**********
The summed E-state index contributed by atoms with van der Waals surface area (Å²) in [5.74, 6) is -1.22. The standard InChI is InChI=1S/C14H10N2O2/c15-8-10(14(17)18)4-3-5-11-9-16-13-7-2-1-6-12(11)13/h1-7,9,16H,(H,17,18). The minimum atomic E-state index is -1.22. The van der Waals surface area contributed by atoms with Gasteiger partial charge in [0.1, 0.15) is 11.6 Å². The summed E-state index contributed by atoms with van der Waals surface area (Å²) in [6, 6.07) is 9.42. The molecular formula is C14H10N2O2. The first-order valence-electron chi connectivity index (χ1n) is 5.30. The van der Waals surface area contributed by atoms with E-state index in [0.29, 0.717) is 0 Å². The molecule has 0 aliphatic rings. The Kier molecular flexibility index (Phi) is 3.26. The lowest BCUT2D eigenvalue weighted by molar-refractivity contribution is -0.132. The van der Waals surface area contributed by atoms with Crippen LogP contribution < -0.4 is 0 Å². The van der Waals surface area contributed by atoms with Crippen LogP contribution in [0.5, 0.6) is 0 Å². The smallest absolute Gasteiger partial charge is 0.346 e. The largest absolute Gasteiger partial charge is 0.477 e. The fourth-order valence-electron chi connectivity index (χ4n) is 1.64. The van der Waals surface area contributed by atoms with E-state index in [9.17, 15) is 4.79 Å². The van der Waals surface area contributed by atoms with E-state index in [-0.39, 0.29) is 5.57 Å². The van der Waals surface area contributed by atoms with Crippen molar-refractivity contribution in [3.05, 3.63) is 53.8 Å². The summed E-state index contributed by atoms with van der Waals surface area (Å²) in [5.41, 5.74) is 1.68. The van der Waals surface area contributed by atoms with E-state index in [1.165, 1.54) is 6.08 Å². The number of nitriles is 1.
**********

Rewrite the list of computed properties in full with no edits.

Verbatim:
The summed E-state index contributed by atoms with van der Waals surface area (Å²) in [5.74, 6) is -1.22. The standard InChI is InChI=1S/C14H10N2O2/c15-8-10(14(17)18)4-3-5-11-9-16-13-7-2-1-6-12(11)13/h1-7,9,16H,(H,17,18). The minimum atomic E-state index is -1.22. The van der Waals surface area contributed by atoms with Gasteiger partial charge in [0.1, 0.15) is 11.6 Å². The summed E-state index contributed by atoms with van der Waals surface area (Å²) in [6, 6.07) is 9.42. The molecular formula is C14H10N2O2. The first-order valence-electron chi connectivity index (χ1n) is 5.30. The van der Waals surface area contributed by atoms with E-state index in [0.29, 0.717) is 0 Å². The molecule has 0 aliphatic rings. The Kier molecular flexibility index (Phi) is 3.26. The lowest BCUT2D eigenvalue weighted by molar-refractivity contribution is -0.132. The van der Waals surface area contributed by atoms with Crippen LogP contribution < -0.4 is 0 Å². The van der Waals surface area contributed by atoms with Crippen LogP contribution in [0.5, 0.6) is 0 Å². The smallest absolute Gasteiger partial charge is 0.346 e. The largest absolute Gasteiger partial charge is 0.477 e. The fourth-order valence-electron chi connectivity index (χ4n) is 1.64. The van der Waals surface area contributed by atoms with E-state index in [9.17, 15) is 4.79 Å². The van der Waals surface area contributed by atoms with E-state index in [-0.39, 0.29) is 5.57 Å². The van der Waals surface area contributed by atoms with Crippen molar-refractivity contribution in [3.05, 3.63) is 53.8 Å². The summed E-state index contributed by atoms with van der Waals surface area (Å²) in [5.41, 5.74) is 1.68. The van der Waals surface area contributed by atoms with E-state index in [1.165, 1.54) is 6.08 Å². The number of nitriles is 1.